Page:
As with his shooting, he seems to be digging out a lot of the big rebounds, too—the possession or game-saving variety that come from heart and hustle more than position or technique. Since the Nuggets find themselves in a dogfight nearly every game due to their tepid shooting, rebounding has been key, and Barton has been doing his part.

Barton’s scrappy defense

Yet another revelation this season has been Barton’s defense. His 1.4 steals per game is double his career average. In fact, he’s a full steal better than he was last year, when his rate dropped to a paltry 0.4 per game. He is also averaging almost one block per game, and his 94.7 defensive rating is borderline elite, much better than Gary Harris, for example, whose D has been praised to start the year (including by this blogger).

As with his shooting and rebounding, many of his biggest defensive plays seem to be coming when the team desperately needs them. Some examples, thanks to Joel Rush:

As just the 27th scoring team in the NBA, the Nuggets have earned their seven wins largely because of their defense. Barton has been as big of a contributor on D as anyone on the team.

Will’s fit in the starting rotation

The Nuggets’ best lineup by far includes Barton with the starters. His net rating of 13.9 is double that of Jokic’s thanks to a slightly better offensive rating and a much better defensive rating. In fact, even with the shooting struggles of the Big 3, the starters are one of the best units in the NBA right now in large part due to how good Barton has been on both ends of the floor. His underrated defense, surprising 3-point shooting, and hustle plays have held that unit together.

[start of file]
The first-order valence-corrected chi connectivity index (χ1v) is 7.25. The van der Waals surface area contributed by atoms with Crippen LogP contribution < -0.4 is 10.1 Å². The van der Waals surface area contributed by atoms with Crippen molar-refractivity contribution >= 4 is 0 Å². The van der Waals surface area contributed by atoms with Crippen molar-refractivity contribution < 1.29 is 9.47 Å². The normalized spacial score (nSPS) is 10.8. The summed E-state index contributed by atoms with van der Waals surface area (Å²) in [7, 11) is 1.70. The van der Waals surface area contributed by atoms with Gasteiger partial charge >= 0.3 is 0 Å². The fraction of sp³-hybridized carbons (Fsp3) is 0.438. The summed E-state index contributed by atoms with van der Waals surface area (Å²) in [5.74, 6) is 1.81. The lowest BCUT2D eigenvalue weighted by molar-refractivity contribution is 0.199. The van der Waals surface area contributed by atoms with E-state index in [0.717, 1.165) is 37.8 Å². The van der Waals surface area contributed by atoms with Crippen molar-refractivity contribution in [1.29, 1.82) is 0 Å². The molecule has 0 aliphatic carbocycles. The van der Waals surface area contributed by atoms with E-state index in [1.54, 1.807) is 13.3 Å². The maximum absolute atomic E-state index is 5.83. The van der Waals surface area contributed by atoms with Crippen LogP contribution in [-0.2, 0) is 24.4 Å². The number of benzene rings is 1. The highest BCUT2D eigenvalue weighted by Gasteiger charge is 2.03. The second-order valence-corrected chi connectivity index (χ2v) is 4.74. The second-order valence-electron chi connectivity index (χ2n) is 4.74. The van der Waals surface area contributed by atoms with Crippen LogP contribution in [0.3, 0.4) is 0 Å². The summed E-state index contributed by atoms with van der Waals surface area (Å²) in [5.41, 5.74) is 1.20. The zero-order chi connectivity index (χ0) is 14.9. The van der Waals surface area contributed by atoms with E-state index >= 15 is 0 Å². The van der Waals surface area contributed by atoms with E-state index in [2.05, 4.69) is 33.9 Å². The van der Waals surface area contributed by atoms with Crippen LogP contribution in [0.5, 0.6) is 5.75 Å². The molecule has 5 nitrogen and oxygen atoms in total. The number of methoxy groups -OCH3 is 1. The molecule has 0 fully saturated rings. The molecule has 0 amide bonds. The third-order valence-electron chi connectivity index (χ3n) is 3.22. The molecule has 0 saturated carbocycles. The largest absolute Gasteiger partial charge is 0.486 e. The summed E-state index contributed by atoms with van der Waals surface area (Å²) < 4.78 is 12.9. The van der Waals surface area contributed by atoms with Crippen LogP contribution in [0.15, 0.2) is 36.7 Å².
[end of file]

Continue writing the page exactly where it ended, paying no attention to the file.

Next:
While his assists are down, poor shooting from the rest of his team is the primary culprit. Barton has taken better shots and found open teammates consistently this season. At times, he looks like the only one who remembers how to move and cut. And he’s been a calming, steadying influence during the many tight games we’ve witnesses already.

The spark of Will the Thrill

Seeing as I have never been a Barton guy, I am perhaps the most credible person to make the following statement: Will Barton has been the Nuggets’ best player so far this season.

I’m not even sure who a close second is. Maybe Millsap? Murray has definitely improved his defense and playmaking, his two biggest areas of weakness. But he isn’t providing the consistent scoring, three-point shooting, and moxie this team desperately needs from him on a night-by-night basis. While Jokic is still the most important player on the team whenever he’s on the floor, his shot has been off, he looks a step slow, and he doesn’t seem to care much at the moment. Harris can’t throw a pea into a black hole, and the bench is in total disarray.

Amidst this morass of mediocrity, The Thrill has hustled and scrapped and shot his way through 8 tough games including during crunch time, hitting some of his biggest shots in the biggest games of the young season. He has been the lone spark. Jokic gets credit, to be sure, for his game winners and spurts of greatness, which have gotten the Nuggets over the hump against the contenders they’ve faced so far. But Barton is probably the biggest reason this team is 7-3 and not 4-5.

That is something I did not see coming, and that turn of events could mean much, much sunnier times are ahead for the Nuggets once Jokic, Murray, and Harris get back to playing the type of offense we know they can. If that’s not happening by Christmas, then I will eat all this optimistic homerism, but at least I’ve been officially converted into a Will Barton Stan.

It feels good for now.